As nurses mourned the demise of one of their own on Monday, it emerged that Kenya’s capital city, one of the most affected by the Covid-19 pandemic, may be facing a disaster.

According to the National Nurses Association of Kenya (NNAK) and the Kenya National Union of Nurses (KNUN), it will soon be hard for the public to get health services as more medics contract the virus.

Counties have been on the spot for inadequate preparedness to handle the pandemic and the deaths of health workers who have complained of poor working environments.

Already, eight healthcare professionals have died while more than 600 are sick with the virus.


During a press conference on Monday, Nairobi’s KNUN  chair Boaz Onchari claimed that five health facilities in Nairobi have either been closed or are about to be closed, because of increasing Covid-19 infections among health workers.

“In Nairobi, more than five facilities have been closed because the staff are either in isolation or in quarantine. Pumwani is on its knees because 64 staff have tested positive for Covid-19,” Mr. Onchari said.

“In the coming weeks, you will go to the hospital to seek services but you will get none, not because medics are on strike but because they will be in isolation or in quarantine,” he added.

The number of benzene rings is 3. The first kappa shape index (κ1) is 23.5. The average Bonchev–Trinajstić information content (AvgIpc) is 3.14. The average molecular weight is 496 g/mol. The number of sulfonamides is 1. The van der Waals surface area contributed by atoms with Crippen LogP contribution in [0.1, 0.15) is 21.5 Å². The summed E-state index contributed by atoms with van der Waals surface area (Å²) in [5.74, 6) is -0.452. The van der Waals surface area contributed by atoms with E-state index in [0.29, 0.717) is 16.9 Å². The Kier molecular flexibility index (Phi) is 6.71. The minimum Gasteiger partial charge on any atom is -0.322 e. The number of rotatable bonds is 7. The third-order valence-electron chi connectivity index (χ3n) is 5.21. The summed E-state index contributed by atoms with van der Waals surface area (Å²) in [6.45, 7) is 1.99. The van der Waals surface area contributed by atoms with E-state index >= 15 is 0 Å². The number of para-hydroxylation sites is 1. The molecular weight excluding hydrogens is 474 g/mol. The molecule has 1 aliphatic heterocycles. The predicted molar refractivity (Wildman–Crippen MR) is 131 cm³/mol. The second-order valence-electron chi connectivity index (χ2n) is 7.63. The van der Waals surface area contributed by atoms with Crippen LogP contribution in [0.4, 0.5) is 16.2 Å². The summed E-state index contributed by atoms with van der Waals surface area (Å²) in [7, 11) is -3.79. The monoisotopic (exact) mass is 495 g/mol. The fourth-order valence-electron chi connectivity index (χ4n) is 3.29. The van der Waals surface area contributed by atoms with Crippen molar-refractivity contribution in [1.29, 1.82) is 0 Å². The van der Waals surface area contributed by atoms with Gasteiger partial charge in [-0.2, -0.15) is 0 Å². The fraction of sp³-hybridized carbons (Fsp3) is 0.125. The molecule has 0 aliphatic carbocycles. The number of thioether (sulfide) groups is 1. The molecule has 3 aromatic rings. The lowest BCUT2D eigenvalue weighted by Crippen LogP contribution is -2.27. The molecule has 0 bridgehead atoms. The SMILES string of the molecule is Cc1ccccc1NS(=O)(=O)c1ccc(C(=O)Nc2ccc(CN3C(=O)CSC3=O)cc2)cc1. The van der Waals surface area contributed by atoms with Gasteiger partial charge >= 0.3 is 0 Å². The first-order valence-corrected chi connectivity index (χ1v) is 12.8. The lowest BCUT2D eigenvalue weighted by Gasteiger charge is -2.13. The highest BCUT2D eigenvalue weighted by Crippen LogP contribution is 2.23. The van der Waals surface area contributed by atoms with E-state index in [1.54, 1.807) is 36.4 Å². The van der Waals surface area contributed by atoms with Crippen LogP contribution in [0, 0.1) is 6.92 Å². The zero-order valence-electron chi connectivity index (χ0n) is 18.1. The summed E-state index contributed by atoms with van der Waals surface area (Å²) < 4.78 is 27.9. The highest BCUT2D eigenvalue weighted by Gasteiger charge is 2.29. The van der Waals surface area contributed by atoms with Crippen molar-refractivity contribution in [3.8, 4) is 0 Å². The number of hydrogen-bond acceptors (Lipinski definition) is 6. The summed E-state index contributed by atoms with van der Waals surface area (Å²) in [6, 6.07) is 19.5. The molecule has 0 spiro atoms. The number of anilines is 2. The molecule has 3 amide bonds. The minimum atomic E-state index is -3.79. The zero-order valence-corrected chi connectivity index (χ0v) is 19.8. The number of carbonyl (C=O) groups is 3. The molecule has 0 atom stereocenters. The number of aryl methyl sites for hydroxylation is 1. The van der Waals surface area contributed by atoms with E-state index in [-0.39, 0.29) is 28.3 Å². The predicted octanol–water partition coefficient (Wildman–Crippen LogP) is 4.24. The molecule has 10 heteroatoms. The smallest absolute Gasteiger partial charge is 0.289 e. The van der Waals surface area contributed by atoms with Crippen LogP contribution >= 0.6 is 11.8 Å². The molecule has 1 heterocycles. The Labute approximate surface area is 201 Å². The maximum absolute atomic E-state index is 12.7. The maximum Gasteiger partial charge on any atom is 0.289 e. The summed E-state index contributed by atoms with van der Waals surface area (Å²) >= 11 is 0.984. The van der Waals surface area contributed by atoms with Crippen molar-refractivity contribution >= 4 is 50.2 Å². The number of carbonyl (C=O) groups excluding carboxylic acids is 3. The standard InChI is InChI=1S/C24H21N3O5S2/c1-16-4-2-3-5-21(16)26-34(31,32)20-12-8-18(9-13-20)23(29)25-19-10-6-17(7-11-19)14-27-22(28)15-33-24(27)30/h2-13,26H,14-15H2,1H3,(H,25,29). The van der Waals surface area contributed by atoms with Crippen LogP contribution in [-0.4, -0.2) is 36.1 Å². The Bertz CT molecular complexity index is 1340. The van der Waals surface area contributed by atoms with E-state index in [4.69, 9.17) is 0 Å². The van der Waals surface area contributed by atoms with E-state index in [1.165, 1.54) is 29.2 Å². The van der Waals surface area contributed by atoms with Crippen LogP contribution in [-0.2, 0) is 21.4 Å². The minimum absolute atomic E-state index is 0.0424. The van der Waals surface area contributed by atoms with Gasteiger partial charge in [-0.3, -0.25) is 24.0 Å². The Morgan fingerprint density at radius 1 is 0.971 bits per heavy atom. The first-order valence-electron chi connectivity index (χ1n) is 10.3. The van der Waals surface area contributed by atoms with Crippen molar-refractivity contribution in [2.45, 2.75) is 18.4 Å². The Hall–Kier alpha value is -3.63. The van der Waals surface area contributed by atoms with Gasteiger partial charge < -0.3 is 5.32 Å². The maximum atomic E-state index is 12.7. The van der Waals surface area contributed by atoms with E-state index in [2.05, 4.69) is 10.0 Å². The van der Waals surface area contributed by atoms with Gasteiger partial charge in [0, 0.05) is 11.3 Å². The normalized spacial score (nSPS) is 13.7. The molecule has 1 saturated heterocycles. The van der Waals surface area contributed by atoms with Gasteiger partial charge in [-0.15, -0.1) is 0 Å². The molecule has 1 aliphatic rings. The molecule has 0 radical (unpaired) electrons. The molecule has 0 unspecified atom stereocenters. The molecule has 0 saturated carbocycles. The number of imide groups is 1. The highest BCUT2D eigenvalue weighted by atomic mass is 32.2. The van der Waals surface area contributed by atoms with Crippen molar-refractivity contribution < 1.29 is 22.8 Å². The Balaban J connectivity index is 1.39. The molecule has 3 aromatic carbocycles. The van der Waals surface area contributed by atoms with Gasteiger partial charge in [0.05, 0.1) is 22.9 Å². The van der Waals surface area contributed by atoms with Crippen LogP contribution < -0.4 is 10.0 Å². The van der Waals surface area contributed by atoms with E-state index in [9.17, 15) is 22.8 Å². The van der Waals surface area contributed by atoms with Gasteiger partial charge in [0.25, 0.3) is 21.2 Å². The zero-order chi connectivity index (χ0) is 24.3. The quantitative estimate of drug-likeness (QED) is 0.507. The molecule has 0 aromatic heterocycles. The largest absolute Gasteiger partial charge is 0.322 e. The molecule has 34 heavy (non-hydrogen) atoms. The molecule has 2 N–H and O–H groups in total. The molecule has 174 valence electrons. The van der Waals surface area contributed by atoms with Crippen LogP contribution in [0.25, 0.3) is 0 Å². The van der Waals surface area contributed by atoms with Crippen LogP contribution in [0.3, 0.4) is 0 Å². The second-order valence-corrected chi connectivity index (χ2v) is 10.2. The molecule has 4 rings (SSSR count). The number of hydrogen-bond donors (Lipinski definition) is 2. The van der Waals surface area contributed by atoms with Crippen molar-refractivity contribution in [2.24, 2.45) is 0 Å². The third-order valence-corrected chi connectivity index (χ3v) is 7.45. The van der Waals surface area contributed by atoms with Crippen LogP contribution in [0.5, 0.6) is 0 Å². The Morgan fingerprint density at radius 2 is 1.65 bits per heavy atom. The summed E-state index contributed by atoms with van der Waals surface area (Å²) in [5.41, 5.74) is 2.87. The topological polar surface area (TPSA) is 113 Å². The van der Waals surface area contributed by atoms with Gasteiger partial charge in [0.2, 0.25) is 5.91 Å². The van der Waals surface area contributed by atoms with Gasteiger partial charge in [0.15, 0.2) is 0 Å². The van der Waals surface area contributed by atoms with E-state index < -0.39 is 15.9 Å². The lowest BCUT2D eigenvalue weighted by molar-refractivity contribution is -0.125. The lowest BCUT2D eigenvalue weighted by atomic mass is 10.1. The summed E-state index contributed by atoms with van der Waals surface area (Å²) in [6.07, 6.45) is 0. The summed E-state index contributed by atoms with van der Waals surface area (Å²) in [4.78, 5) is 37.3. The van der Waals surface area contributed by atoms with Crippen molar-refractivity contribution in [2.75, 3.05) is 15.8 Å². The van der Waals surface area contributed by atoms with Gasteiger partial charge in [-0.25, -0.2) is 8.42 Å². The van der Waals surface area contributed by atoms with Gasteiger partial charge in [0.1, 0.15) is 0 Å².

Mukuru hospital had more than six cases as of July 31, Riruta five, Westlands eight, and Makadara three.

Mr. Onchari noted that members of the public go to these facilities for treatment of diabetes, hypertension, and tuberculosis so their closure will result in a crisis.

“People are dying at home because these facilities have been closed. In the next few days, health workers will not be able to perform their duties as expected and then we will find ourselves in a mess,” he said.

The Ministry of Health (MOH) could not confirm the allegations while the Nairobi Metropolitan Health Department did not respond to queries.


The information emerged as the nursing fraternity mourned 32-year-old Marian Awuor Adumbo who died on Sunday from Covid-19 complications, leaving behind a newborn baby boy.

She was the third nurse to die in five months due to the virus, after Clifford Manyara Mburia and Moses Gitonga Ringera.

“We have realized that county governments are not prepared to handle Covid-19. Our demands have not been met and what we need is action and fewer words for the benefit of our healthcare workers and our people,” said NNAK President Alfred Obengo.

Mr. Obengo said some of the counties where defective personal protective equipment has been reported include Kisumu, Vihiga, and Taita Taveta.

He demanded action by the county and national governments to ensure health workers are adequately equipped for their work.

“We will soon wake up to find no one can take care of our brothers and sisters in our healthcare facilities,” he said.

The healthcare professionals want enough PPEs, training on management of Covid-19, adequate psychological support, a bigger workforce, timely payment of allowances, special insurance support as well as a special risk allowance.